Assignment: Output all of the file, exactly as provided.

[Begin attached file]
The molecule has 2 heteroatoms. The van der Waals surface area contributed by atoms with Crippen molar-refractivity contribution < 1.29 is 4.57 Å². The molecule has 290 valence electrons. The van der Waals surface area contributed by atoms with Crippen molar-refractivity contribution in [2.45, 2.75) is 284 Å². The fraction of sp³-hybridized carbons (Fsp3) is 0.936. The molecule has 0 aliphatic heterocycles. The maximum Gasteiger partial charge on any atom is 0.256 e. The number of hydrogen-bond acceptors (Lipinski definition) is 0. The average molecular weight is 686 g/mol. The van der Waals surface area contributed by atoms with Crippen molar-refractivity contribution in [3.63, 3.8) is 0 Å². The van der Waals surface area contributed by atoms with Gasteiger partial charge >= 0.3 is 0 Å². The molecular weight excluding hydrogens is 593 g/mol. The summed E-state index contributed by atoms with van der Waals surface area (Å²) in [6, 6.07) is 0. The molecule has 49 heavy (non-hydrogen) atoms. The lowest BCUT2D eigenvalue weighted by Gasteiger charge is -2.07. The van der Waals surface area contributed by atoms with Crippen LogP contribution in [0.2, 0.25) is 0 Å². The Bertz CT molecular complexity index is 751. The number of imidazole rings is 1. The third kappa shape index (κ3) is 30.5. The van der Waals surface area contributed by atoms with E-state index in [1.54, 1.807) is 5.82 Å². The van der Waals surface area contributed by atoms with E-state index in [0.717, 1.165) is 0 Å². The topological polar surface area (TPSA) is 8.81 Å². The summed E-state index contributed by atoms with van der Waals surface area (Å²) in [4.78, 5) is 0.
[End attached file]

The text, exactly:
The molecule has 2 heteroatoms. The van der Waals surface area contributed by atoms with Crippen molar-refractivity contribution < 1.29 is 4.57 Å². The molecule has 290 valence electrons. The van der Waals surface area contributed by atoms with Crippen molar-refractivity contribution in [2.45, 2.75) is 284 Å². The fraction of sp³-hybridized carbons (Fsp3) is 0.936. The molecule has 0 aliphatic heterocycles. The maximum Gasteiger partial charge on any atom is 0.256 e. The number of hydrogen-bond acceptors (Lipinski definition) is 0. The average molecular weight is 686 g/mol. The van der Waals surface area contributed by atoms with Crippen molar-refractivity contribution in [3.63, 3.8) is 0 Å². The van der Waals surface area contributed by atoms with Gasteiger partial charge >= 0.3 is 0 Å². The molecular weight excluding hydrogens is 593 g/mol. The summed E-state index contributed by atoms with van der Waals surface area (Å²) in [6, 6.07) is 0. The molecule has 49 heavy (non-hydrogen) atoms. The lowest BCUT2D eigenvalue weighted by Gasteiger charge is -2.07. The van der Waals surface area contributed by atoms with Crippen LogP contribution in [0.2, 0.25) is 0 Å². The Bertz CT molecular complexity index is 751. The number of imidazole rings is 1. The third kappa shape index (κ3) is 30.5. The van der Waals surface area contributed by atoms with E-state index in [1.54, 1.807) is 5.82 Å². The van der Waals surface area contributed by atoms with E-state index in [0.717, 1.165) is 0 Å². The topological polar surface area (TPSA) is 8.81 Å². The summed E-state index contributed by atoms with van der Waals surface area (Å²) in [4.78, 5) is 0.